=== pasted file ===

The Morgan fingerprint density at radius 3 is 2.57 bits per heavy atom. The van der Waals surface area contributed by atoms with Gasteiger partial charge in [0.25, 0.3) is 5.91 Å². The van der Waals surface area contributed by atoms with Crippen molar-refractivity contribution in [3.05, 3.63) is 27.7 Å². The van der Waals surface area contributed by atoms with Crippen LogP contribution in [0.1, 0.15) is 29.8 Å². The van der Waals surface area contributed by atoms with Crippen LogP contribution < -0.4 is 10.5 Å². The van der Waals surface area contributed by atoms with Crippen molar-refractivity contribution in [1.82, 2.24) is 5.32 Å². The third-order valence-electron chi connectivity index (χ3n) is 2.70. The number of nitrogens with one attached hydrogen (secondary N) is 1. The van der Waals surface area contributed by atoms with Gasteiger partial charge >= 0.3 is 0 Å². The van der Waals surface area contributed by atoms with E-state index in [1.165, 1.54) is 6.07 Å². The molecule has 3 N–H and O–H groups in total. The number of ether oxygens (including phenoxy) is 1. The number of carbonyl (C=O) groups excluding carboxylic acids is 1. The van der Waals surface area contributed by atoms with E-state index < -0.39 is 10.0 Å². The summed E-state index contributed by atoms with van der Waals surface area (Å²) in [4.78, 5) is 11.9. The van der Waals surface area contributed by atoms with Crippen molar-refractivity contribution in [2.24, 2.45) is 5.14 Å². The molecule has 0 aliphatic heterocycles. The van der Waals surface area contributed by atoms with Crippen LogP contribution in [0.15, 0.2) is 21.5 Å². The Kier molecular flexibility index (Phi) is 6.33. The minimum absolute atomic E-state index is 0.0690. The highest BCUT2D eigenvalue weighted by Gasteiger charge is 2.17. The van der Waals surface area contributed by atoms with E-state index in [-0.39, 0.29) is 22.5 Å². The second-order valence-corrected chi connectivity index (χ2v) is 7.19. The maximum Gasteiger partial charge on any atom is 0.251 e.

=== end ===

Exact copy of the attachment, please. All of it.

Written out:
The Morgan fingerprint density at radius 3 is 2.57 bits per heavy atom. The van der Waals surface area contributed by atoms with Gasteiger partial charge in [0.25, 0.3) is 5.91 Å². The van der Waals surface area contributed by atoms with Crippen molar-refractivity contribution in [3.05, 3.63) is 27.7 Å². The van der Waals surface area contributed by atoms with Crippen LogP contribution in [0.1, 0.15) is 29.8 Å². The van der Waals surface area contributed by atoms with Crippen LogP contribution < -0.4 is 10.5 Å². The van der Waals surface area contributed by atoms with Crippen molar-refractivity contribution in [1.82, 2.24) is 5.32 Å². The third-order valence-electron chi connectivity index (χ3n) is 2.70. The number of nitrogens with one attached hydrogen (secondary N) is 1. The van der Waals surface area contributed by atoms with Gasteiger partial charge >= 0.3 is 0 Å². The van der Waals surface area contributed by atoms with E-state index in [1.165, 1.54) is 6.07 Å². The molecule has 3 N–H and O–H groups in total. The number of ether oxygens (including phenoxy) is 1. The number of carbonyl (C=O) groups excluding carboxylic acids is 1. The van der Waals surface area contributed by atoms with E-state index < -0.39 is 10.0 Å². The summed E-state index contributed by atoms with van der Waals surface area (Å²) in [4.78, 5) is 11.9. The van der Waals surface area contributed by atoms with Crippen molar-refractivity contribution in [2.24, 2.45) is 5.14 Å². The molecule has 0 aliphatic heterocycles. The van der Waals surface area contributed by atoms with Crippen LogP contribution in [0.15, 0.2) is 21.5 Å². The Kier molecular flexibility index (Phi) is 6.33. The minimum absolute atomic E-state index is 0.0690. The highest BCUT2D eigenvalue weighted by Gasteiger charge is 2.17. The van der Waals surface area contributed by atoms with E-state index in [-0.39, 0.29) is 22.5 Å². The second-order valence-corrected chi connectivity index (χ2v) is 7.19. The maximum Gasteiger partial charge on any atom is 0.251 e.